Age (years) 62.1 + 12.3 63.7 + 11.9 60.3 + 12.5
Height (cm) 165.3 + 9.1 164.6 + 9.4 166.1 + 8.8
Weight (kg) 75.0 + 14.5 74.5 + 14.6 75.5 + 14.5
Body mass index (kg/m²) 27.4 + 4.5 27.4 + 4.5 27.3 + 4.6
Waist circumference (cm)
Men 98.5 + 13.3 98.8 + 13.3 98.3 + 13.3
Women 94.4 + 13.8 94.7 + 13.7 94.0 + 14.0
ACS = acute coronary syndrome; UA/NSTEMI = unstable angina or non-ST elevation myocardial infarction; STEMI = ST elevation myocardial infarction; PCI = percutaneous coronary intervention; SD = standard deviation

Table II Socioeconomic profile of the patients
Variable All ACS (n = 4936) UA/NSTEMI (n = 2562) STEMI (n = 2374)
n % n % n %
Education level
College/University 1101 23 563 22 538 23
Primary education 1981 41 1045 41 936 40
Secondary/high school education 1410 29 711 28 699 30
No education 394 8 218 9 176 8
Place of living and circumstances
Urban/suburban area 4285 89 2234 90 2051 89
Rural area 511 11 250 10 261 11
Living alone 525 11 250 10 275 12
Distance from home to hospital
< 30 minutes drive 2310 47 1195 47 1115 47
≥ 30 minutes drive 2394 49 1231 49 1163 50
Within walking distance 180 4 108 4 72 3
Employment status
Full time 1922 39 847 33 1075 46
Part time 608 12 291 11 317 13
Disability 110 2.2 62 2.4 48 2
Retired 1205 25 684 27 521 22
Not working/unemployed 1056 22 659 26 397 17
Not working due to illness 91 15 65 16 156 15
Health insurance coverage
Governmental 2134 44 1053 41 1081 46
Private 1123 23 651 26 472 20
Governmental and private 263 5 148 6 115 5
Not covered by insurance 1372 28 689 27 683 29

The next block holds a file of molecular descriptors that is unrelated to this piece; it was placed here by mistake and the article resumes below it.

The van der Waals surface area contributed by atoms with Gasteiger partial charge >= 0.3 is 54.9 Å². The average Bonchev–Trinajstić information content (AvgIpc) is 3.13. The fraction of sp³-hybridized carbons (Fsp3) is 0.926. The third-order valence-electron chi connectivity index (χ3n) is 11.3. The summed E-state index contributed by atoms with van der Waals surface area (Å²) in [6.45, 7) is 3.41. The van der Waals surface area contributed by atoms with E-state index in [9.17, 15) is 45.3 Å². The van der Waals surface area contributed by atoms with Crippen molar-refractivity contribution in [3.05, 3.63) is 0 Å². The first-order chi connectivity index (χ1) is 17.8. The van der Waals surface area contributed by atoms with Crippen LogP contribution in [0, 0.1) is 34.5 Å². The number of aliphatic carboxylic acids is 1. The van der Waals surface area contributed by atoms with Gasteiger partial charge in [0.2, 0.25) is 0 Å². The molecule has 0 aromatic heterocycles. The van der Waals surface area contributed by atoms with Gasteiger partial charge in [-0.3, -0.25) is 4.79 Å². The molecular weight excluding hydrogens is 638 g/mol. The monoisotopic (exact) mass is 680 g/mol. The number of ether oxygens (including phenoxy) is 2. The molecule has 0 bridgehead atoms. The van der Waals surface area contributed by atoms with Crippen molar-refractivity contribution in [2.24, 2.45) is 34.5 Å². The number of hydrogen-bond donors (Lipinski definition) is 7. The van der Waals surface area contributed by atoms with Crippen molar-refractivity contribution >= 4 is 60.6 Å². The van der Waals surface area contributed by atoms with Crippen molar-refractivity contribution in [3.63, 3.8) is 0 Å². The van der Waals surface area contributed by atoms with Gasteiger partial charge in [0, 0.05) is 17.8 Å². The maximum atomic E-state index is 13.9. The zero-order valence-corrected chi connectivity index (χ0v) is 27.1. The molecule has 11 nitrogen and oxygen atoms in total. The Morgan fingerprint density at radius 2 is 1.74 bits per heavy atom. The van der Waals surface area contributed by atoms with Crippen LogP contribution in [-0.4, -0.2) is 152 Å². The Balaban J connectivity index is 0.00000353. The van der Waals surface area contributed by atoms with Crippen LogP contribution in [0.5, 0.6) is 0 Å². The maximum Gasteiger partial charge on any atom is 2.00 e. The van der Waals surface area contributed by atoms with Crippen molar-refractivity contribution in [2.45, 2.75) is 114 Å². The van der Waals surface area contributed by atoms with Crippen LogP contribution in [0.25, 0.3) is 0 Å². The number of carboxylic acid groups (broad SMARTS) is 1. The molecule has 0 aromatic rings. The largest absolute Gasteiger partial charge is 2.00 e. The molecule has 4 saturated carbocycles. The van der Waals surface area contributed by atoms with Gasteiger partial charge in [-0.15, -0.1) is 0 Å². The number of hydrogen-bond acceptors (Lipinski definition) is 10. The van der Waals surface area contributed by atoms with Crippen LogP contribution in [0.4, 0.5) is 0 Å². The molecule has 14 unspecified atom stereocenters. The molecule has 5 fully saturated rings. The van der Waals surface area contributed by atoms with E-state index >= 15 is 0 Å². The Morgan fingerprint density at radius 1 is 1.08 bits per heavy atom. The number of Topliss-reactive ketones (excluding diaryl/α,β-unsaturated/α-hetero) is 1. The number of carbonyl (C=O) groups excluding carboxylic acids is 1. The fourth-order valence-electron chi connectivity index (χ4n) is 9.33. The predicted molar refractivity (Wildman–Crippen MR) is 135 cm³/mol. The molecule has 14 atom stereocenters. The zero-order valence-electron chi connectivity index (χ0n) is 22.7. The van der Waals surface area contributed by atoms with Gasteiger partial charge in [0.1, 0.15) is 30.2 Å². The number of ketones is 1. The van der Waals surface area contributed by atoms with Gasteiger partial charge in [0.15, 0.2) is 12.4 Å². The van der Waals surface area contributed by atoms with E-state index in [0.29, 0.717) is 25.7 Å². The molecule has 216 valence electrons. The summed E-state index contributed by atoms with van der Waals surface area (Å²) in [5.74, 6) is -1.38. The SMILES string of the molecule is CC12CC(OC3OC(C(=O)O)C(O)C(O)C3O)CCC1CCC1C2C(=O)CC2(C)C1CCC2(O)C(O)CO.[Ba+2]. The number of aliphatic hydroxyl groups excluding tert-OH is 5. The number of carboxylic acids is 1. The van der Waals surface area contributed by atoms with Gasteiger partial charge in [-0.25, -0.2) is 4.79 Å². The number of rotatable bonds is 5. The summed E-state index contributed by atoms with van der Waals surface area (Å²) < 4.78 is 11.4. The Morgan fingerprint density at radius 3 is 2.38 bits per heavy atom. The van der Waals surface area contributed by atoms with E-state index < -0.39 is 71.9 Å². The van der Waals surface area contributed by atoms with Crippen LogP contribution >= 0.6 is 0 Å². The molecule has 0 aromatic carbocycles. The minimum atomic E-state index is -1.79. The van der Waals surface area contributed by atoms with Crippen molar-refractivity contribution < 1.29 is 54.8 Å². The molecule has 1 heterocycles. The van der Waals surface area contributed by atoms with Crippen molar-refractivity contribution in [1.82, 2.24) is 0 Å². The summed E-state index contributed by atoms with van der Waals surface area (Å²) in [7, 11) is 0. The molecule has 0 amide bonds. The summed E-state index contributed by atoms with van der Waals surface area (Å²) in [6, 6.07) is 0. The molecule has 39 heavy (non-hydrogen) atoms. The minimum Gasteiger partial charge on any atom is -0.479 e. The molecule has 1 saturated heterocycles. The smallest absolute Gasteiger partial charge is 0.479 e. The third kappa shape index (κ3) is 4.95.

ACS = acute coronary syndrome; UA/NSTEMI = unstable angina or non-ST elevation myocardial infarction; STEMI = ST elevation myocardial infarction

Reperfusion therapy

Most patients had acute ischemic symptoms on admission, late arrival after onset symptoms and clinical stability (Table I). Among patients with STEMI a significant number arrived outside of time window for optimal time of reperfusion (45%) and only 29% were submitted to thrombolysis. Percutaneous coronary intervention performed within 24 hours of admission was infrequent (Table I). Streptokinase was the most commonly used fibrinolytic drug, followed by tenecteplase, alteplase and reteplase. Thrombolysis was used in 3% of UA/NSTEMI patients (Table I). The most frequently used antithrombin adjunctive treatments were the low-molecular-weight heparin, enoxaparin (46%) and unfractionated heparin (28%); glycoprotein IIb/IIIa inhibitors were used in 7%.

In-hospital and at discharge pharmacological treatments

There was an upward trend to use aspirin, clopidogrel, low-molecular-weight heparin, statins, beta-blockers, nitrates and angiotensin-converting enzyme inhibitors in UA/NSTEMI and STEMI patients compared with RENASICA II registry.9

In-hospital clopidogrel and enoxaparin loading doses were underused (Table III). Overall, most frequent in-hospital and at discharge treatments were aspirin (92%) followed by statins (90%), clopidogrel (85%), and beta-blockers (72%), in both UA/NSTEMI and STEMI patients. As expected, the use of ticlopidine, oral anticoagulation and other antithrombotics was infrequent in both groups. Detailed pharmacological treatments are shown in Tables III and IV.

Table III Pharmacological treatment during hospitalization
Drug All ACS n = 4936 UA/NSTEMI n = 2562 STEMI n = 2374
n % n % n %
Aspirin 4576 92 2362 92 2214 93
Clopidogrel (loading dose) 3023 61 1449 57 1574 66
Clopidogrel (maintenance) 4175 85 2091 82 2084 88
Ticlopidine 20 0.4 12 1 8 0.3
Other antiplatelet 27 1 18 1 9 0.4
Unfractionated heparin 1573 32 786 31 787 33
Enoxaparin (loading dose) 556 11 232 9 324 14
Enoxaparin (maintenance) 2804 57 1447 57 1357 58
Other LMWH* 335 7 176 7 159 7
Glycoprotein IIb/IIIa inhibitor 796 16 324 12 472 20
Bivalirudin 9 0.2 3 0.1 6 0.3
Fondaparinux 9 0.2 6 0.2 3 0.1
Other direct thrombin inhibitor 6 0.1 1 0 5 0.2
Other antithrombin 5 0.1 2 0.1 3 0.1
Warfarin or other vitamin K antagonist 113 2 53 2 60 3
Statin 4440 90 2281 89 2159 91
Beta blocker 3549 72 1871 73 1678 71
ACE inhibitor 3230 65 1551 61 1679 71
Nitrates/other anti-angina agent 3122 63 1635 64 1487 63
Calcium channel blocker 820 17 571 22 249 11
Angiotensin II receptor antagonist 669 14 459 18 210 9